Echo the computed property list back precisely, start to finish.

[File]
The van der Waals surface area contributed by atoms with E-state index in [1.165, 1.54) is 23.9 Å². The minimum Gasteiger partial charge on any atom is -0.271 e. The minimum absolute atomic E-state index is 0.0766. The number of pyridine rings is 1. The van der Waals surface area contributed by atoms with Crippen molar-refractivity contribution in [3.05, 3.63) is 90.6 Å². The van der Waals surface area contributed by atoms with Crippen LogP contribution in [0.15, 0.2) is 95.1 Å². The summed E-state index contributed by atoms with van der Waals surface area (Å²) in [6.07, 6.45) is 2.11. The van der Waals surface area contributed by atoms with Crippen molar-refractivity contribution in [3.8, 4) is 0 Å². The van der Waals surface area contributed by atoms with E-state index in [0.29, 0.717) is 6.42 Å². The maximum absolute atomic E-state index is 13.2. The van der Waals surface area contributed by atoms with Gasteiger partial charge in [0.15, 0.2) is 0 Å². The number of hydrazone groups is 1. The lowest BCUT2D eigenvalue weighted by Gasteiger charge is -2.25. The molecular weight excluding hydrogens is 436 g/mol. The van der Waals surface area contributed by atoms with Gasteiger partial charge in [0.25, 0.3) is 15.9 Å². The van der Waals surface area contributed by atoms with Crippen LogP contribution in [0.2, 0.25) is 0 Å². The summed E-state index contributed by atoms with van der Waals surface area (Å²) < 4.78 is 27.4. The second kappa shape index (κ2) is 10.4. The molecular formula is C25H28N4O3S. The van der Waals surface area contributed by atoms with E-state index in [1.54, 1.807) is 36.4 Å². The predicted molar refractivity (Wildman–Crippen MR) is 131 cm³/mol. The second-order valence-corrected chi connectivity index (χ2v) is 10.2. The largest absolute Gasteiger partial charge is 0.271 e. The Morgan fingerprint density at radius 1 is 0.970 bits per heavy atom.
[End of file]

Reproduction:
The van der Waals surface area contributed by atoms with E-state index in [1.165, 1.54) is 23.9 Å². The minimum Gasteiger partial charge on any atom is -0.271 e. The minimum absolute atomic E-state index is 0.0766. The number of pyridine rings is 1. The van der Waals surface area contributed by atoms with Crippen molar-refractivity contribution in [3.05, 3.63) is 90.6 Å². The van der Waals surface area contributed by atoms with Crippen LogP contribution in [0.15, 0.2) is 95.1 Å². The summed E-state index contributed by atoms with van der Waals surface area (Å²) in [6.07, 6.45) is 2.11. The van der Waals surface area contributed by atoms with Crippen molar-refractivity contribution in [3.8, 4) is 0 Å². The van der Waals surface area contributed by atoms with E-state index in [0.29, 0.717) is 6.42 Å². The maximum absolute atomic E-state index is 13.2. The van der Waals surface area contributed by atoms with Gasteiger partial charge in [0.15, 0.2) is 0 Å². The number of hydrazone groups is 1. The lowest BCUT2D eigenvalue weighted by Gasteiger charge is -2.25. The molecular weight excluding hydrogens is 436 g/mol. The van der Waals surface area contributed by atoms with Gasteiger partial charge in [0.25, 0.3) is 15.9 Å². The van der Waals surface area contributed by atoms with Crippen LogP contribution in [0.2, 0.25) is 0 Å². The summed E-state index contributed by atoms with van der Waals surface area (Å²) < 4.78 is 27.4. The second kappa shape index (κ2) is 10.4. The molecular formula is C25H28N4O3S. The van der Waals surface area contributed by atoms with E-state index in [1.54, 1.807) is 36.4 Å². The predicted molar refractivity (Wildman–Crippen MR) is 131 cm³/mol. The second-order valence-corrected chi connectivity index (χ2v) is 10.2. The largest absolute Gasteiger partial charge is 0.271 e. The Morgan fingerprint density at radius 1 is 0.970 bits per heavy atom.